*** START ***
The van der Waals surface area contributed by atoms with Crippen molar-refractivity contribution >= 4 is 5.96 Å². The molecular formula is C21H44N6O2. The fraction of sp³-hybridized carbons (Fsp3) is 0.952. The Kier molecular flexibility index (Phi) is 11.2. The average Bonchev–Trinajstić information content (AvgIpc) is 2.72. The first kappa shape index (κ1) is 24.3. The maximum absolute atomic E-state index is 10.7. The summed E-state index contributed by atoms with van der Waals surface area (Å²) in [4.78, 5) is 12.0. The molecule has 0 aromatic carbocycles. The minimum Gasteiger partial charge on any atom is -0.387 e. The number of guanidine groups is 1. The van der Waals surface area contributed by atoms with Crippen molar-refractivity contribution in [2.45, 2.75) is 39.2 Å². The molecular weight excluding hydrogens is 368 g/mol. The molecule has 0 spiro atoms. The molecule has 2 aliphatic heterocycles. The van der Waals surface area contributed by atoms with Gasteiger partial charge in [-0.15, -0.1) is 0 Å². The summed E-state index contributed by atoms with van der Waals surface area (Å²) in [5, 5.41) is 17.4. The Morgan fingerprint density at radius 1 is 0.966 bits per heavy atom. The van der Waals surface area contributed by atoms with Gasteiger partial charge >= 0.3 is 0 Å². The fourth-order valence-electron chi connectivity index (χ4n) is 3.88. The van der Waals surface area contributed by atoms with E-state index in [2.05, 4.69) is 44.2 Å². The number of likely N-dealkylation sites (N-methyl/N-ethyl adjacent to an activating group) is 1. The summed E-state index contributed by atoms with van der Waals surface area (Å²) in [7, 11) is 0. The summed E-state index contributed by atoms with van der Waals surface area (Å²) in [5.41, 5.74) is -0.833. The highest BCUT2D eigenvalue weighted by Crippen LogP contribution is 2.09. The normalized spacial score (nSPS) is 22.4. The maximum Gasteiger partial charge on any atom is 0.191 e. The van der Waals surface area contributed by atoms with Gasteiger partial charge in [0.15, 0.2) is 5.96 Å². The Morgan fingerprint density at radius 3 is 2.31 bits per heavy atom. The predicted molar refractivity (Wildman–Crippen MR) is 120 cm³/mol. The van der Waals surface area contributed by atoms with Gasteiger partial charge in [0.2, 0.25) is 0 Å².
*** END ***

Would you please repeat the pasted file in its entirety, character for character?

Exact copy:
The van der Waals surface area contributed by atoms with Crippen molar-refractivity contribution >= 4 is 5.96 Å². The molecular formula is C21H44N6O2. The fraction of sp³-hybridized carbons (Fsp3) is 0.952. The Kier molecular flexibility index (Phi) is 11.2. The average Bonchev–Trinajstić information content (AvgIpc) is 2.72. The first kappa shape index (κ1) is 24.3. The maximum absolute atomic E-state index is 10.7. The summed E-state index contributed by atoms with van der Waals surface area (Å²) in [4.78, 5) is 12.0. The molecule has 0 aromatic carbocycles. The minimum Gasteiger partial charge on any atom is -0.387 e. The number of guanidine groups is 1. The van der Waals surface area contributed by atoms with Crippen molar-refractivity contribution in [2.45, 2.75) is 39.2 Å². The molecular weight excluding hydrogens is 368 g/mol. The molecule has 0 spiro atoms. The molecule has 2 aliphatic heterocycles. The van der Waals surface area contributed by atoms with Gasteiger partial charge in [-0.15, -0.1) is 0 Å². The summed E-state index contributed by atoms with van der Waals surface area (Å²) in [5, 5.41) is 17.4. The Morgan fingerprint density at radius 1 is 0.966 bits per heavy atom. The van der Waals surface area contributed by atoms with Gasteiger partial charge >= 0.3 is 0 Å². The fourth-order valence-electron chi connectivity index (χ4n) is 3.88. The van der Waals surface area contributed by atoms with E-state index in [2.05, 4.69) is 44.2 Å². The number of likely N-dealkylation sites (N-methyl/N-ethyl adjacent to an activating group) is 1. The summed E-state index contributed by atoms with van der Waals surface area (Å²) in [7, 11) is 0. The summed E-state index contributed by atoms with van der Waals surface area (Å²) in [5.41, 5.74) is -0.833. The highest BCUT2D eigenvalue weighted by Crippen LogP contribution is 2.09. The normalized spacial score (nSPS) is 22.4. The maximum Gasteiger partial charge on any atom is 0.191 e. The van der Waals surface area contributed by atoms with Gasteiger partial charge in [0.15, 0.2) is 5.96 Å². The Morgan fingerprint density at radius 3 is 2.31 bits per heavy atom. The predicted molar refractivity (Wildman–Crippen MR) is 120 cm³/mol. The van der Waals surface area contributed by atoms with Gasteiger partial charge in [0.2, 0.25) is 0 Å².